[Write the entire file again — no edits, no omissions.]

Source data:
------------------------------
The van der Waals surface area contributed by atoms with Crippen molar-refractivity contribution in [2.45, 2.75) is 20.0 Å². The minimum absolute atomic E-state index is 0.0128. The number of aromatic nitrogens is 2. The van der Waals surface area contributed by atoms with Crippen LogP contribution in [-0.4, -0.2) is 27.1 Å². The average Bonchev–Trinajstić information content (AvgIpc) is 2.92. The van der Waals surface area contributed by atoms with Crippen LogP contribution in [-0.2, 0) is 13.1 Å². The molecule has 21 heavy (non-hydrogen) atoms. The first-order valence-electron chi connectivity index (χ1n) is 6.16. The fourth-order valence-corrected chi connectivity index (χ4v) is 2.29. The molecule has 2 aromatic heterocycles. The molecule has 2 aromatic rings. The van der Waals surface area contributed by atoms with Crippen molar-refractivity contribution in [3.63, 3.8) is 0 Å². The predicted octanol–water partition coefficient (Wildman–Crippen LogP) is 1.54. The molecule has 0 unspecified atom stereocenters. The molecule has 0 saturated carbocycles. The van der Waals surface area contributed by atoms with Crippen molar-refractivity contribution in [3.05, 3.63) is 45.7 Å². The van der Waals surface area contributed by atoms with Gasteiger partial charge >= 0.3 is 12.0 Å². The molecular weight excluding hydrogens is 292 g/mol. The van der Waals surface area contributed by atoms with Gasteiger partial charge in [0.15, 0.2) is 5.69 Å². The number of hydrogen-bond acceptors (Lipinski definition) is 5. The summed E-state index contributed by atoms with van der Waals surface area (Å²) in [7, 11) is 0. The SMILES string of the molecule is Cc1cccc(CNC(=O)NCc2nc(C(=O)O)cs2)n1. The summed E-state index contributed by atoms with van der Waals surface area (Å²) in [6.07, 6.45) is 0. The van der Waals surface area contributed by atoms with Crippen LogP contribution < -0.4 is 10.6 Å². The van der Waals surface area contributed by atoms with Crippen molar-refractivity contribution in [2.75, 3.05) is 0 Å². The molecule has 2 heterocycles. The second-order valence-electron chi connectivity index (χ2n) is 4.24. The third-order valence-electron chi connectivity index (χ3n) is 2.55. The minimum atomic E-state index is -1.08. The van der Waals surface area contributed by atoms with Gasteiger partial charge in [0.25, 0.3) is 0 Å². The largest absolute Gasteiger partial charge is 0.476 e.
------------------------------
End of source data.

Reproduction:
The van der Waals surface area contributed by atoms with Crippen molar-refractivity contribution in [2.45, 2.75) is 20.0 Å². The minimum absolute atomic E-state index is 0.0128. The number of aromatic nitrogens is 2. The van der Waals surface area contributed by atoms with Crippen LogP contribution in [-0.4, -0.2) is 27.1 Å². The average Bonchev–Trinajstić information content (AvgIpc) is 2.92. The van der Waals surface area contributed by atoms with Crippen LogP contribution in [-0.2, 0) is 13.1 Å². The molecule has 21 heavy (non-hydrogen) atoms. The first-order valence-electron chi connectivity index (χ1n) is 6.16. The fourth-order valence-corrected chi connectivity index (χ4v) is 2.29. The molecule has 2 aromatic heterocycles. The molecule has 2 aromatic rings. The van der Waals surface area contributed by atoms with Crippen molar-refractivity contribution in [3.63, 3.8) is 0 Å². The predicted octanol–water partition coefficient (Wildman–Crippen LogP) is 1.54. The molecule has 0 unspecified atom stereocenters. The molecule has 0 saturated carbocycles. The van der Waals surface area contributed by atoms with Crippen molar-refractivity contribution in [3.05, 3.63) is 45.7 Å². The van der Waals surface area contributed by atoms with Gasteiger partial charge >= 0.3 is 12.0 Å². The molecular weight excluding hydrogens is 292 g/mol. The van der Waals surface area contributed by atoms with Gasteiger partial charge in [0.15, 0.2) is 5.69 Å². The number of hydrogen-bond acceptors (Lipinski definition) is 5. The summed E-state index contributed by atoms with van der Waals surface area (Å²) in [7, 11) is 0. The SMILES string of the molecule is Cc1cccc(CNC(=O)NCc2nc(C(=O)O)cs2)n1. The summed E-state index contributed by atoms with van der Waals surface area (Å²) in [6.07, 6.45) is 0. The van der Waals surface area contributed by atoms with Crippen LogP contribution < -0.4 is 10.6 Å². The van der Waals surface area contributed by atoms with Crippen molar-refractivity contribution in [2.75, 3.05) is 0 Å². The molecule has 2 heterocycles. The second-order valence-electron chi connectivity index (χ2n) is 4.24. The third-order valence-electron chi connectivity index (χ3n) is 2.55. The minimum atomic E-state index is -1.08. The van der Waals surface area contributed by atoms with Gasteiger partial charge in [0.25, 0.3) is 0 Å². The largest absolute Gasteiger partial charge is 0.476 e.